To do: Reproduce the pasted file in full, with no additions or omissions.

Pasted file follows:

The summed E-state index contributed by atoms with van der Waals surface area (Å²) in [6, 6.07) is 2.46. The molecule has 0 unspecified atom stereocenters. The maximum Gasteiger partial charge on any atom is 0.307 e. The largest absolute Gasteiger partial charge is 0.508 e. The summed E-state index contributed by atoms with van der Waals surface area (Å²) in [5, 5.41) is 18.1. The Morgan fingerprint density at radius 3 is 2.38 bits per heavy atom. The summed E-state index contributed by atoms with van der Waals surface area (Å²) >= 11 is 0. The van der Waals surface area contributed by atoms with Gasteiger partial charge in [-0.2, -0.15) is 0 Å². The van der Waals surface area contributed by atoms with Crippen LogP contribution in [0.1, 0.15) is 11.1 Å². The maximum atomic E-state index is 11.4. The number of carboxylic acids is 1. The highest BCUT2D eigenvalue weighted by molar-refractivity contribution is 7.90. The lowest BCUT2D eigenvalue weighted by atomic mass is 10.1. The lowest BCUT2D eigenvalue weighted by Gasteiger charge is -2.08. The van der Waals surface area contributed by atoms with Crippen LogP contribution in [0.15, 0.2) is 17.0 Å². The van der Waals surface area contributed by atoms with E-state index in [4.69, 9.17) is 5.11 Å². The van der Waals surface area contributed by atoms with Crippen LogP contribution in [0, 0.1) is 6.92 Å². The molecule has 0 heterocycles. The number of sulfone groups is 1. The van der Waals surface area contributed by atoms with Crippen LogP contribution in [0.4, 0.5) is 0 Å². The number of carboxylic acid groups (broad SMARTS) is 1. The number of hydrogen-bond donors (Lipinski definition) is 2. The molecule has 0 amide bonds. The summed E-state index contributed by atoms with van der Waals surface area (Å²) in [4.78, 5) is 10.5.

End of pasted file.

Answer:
The summed E-state index contributed by atoms with van der Waals surface area (Å²) in [6, 6.07) is 2.46. The molecule has 0 unspecified atom stereocenters. The maximum Gasteiger partial charge on any atom is 0.307 e. The largest absolute Gasteiger partial charge is 0.508 e. The summed E-state index contributed by atoms with van der Waals surface area (Å²) in [5, 5.41) is 18.1. The Morgan fingerprint density at radius 3 is 2.38 bits per heavy atom. The summed E-state index contributed by atoms with van der Waals surface area (Å²) >= 11 is 0. The van der Waals surface area contributed by atoms with Gasteiger partial charge in [-0.2, -0.15) is 0 Å². The van der Waals surface area contributed by atoms with Crippen LogP contribution in [0.1, 0.15) is 11.1 Å². The maximum atomic E-state index is 11.4. The number of carboxylic acids is 1. The highest BCUT2D eigenvalue weighted by molar-refractivity contribution is 7.90. The lowest BCUT2D eigenvalue weighted by atomic mass is 10.1. The lowest BCUT2D eigenvalue weighted by Gasteiger charge is -2.08. The van der Waals surface area contributed by atoms with Crippen LogP contribution in [0.15, 0.2) is 17.0 Å². The van der Waals surface area contributed by atoms with E-state index in [4.69, 9.17) is 5.11 Å². The van der Waals surface area contributed by atoms with Crippen LogP contribution in [0, 0.1) is 6.92 Å². The molecule has 0 heterocycles. The number of sulfone groups is 1. The van der Waals surface area contributed by atoms with Crippen LogP contribution in [0.4, 0.5) is 0 Å². The number of carboxylic acid groups (broad SMARTS) is 1. The number of hydrogen-bond donors (Lipinski definition) is 2. The molecule has 0 amide bonds. The summed E-state index contributed by atoms with van der Waals surface area (Å²) in [4.78, 5) is 10.5.